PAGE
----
President Vladimir Putin has ordered Russia’s first military mobilization since World War II and warned the West that if Moscow continued its “nuclear blackmail” it would respond with the might of its vast arsenal.
- Vladimir Putin said his goal was to “liberate” eastern Ukraine’s Donbass region and that he was defending Russian lands
- He said citizens who are currently in reserve or have military experience will be subject to conscription
- Mr Putin said if Russia’s territorial integrity was threatened, he would “use all available means to protect our people”.
In a televised address, Mr Putin said his goal was to “liberate” the Donbass region in eastern Ukraine and that most people in the region did not want to return to what he called the “yoke” of Ukraine.
He said he was defending Russian territory and that the West wanted to destroy the country.
“We are talking about partial mobilization, that is, only citizens who are currently in reserve are drafted, and most importantly, those who served in the armed forces have a certain military specialty and relevant experience,” Putin said.
Russia’s Defense Minister Sergei Shoigu said 300,000 reservists would be mobilized.
Mr Putin said the partial mobilization decision was “fully proportionate to the threats we face, namely to protect our homeland, its sovereignty and territorial integrity, to ensure the security of our people and the people of the liberated areas”.
“When the territorial integrity of our country is threatened, we use all available means to protect our people – this is not a bluff.”
Mr Putin accused Western leaders of complicity in nuclear blackmail and vowed to respond to any threats against Russia.
“I would like to remind those who venture such statements about Russia that our country also has various means of destruction, and for separate components and more modern than those of NATO countries,” he said.
“If the territorial integrity of our country is threatened, we will certainly use all means at our disposal to protect Russia and our people.”
Russia already considers Luhansk and Donetsk, which together form the Donbass region partially occupied by Moscow in 2014, as independent states.
Ukraine and the West consider all parts of Ukraine held by Russian forces to be illegally occupied.
Russia now holds about 60 percent of Donetsk and by July had captured most of Luhansk after months of intense fighting.
Those gains are now under threat after Russian forces were driven out of neighboring Kharkiv province this month and lost control of their main supply lines for much of the Donetsk and Luhansk front lines.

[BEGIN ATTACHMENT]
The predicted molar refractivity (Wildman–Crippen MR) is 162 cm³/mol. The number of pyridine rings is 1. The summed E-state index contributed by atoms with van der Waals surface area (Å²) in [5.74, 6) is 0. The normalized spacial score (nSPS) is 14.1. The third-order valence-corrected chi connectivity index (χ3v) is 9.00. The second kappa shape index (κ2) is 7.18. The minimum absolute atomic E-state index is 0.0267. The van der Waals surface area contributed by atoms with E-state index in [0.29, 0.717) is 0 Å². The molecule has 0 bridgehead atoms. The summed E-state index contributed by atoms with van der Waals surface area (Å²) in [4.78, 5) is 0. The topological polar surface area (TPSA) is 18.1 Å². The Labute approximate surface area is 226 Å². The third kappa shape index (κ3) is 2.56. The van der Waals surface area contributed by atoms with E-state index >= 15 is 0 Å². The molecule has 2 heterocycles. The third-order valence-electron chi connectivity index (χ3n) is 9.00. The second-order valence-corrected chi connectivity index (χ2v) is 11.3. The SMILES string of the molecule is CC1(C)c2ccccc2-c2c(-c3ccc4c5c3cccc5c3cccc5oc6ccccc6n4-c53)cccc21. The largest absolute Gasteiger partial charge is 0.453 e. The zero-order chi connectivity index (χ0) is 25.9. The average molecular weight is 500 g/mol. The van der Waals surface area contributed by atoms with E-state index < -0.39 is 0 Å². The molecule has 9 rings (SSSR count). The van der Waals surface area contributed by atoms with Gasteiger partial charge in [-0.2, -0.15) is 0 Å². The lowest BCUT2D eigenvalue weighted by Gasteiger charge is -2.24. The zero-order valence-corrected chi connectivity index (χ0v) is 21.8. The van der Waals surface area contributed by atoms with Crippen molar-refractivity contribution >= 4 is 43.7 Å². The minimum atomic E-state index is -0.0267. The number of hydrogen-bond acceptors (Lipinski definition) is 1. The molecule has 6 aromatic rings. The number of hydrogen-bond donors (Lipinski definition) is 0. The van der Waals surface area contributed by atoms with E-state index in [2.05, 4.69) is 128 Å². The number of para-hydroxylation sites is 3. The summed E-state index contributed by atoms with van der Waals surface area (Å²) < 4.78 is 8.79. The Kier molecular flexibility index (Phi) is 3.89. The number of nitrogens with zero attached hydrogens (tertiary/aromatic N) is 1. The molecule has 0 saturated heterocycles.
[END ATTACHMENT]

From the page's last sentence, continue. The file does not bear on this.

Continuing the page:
Ukraine’s presidential adviser Mykhailo Podolyak told Reuters that Russia’s mobilization was a predictable move that would prove hugely unpopular and underscored that the war was not going according to Moscow’s plan.
Mr Podolyak said Mr Putin was trying to blame the West for the start of an “unprovoked war” and Russia’s deteriorating economic situation.
British Defense Secretary Ben Wallace described Putin’s mobilization announcement as “an admission that his invasion is failing”.
“He and his secretary of defense sent tens of thousands of their own citizens to their deaths, ill-equipped and ill-managed,” Wallace said in a statement.
“No amount of threat and propaganda can hide the fact that Ukraine is winning this war, the international community is united and Russia is becoming a global pariah.”
In another sign that Russia is embarking on a protracted conflict, the Kremlin-controlled lower house of parliament on Tuesday voted to tighten laws against desertion, surrender and looting by Russian troops.
Politicians also voted to introduce possible 10-year prison sentences for soldiers who refuse to fight.
If the law were approved by the House of Lords as expected and then signed by Mr Putin, the law would strengthen commanders’ hands against the reported declining morale among soldiers.
Putin’s address to the nation comes a day after the Russian-controlled regions of eastern and southern Ukraine announced plans to hold votes on becoming an integral part of Russia.
Referendums, which have been expected since the first months of the war, begin on Friday in the Luhansk, Kherson and partially Russian-controlled Zaporizhia and Donetsk regions.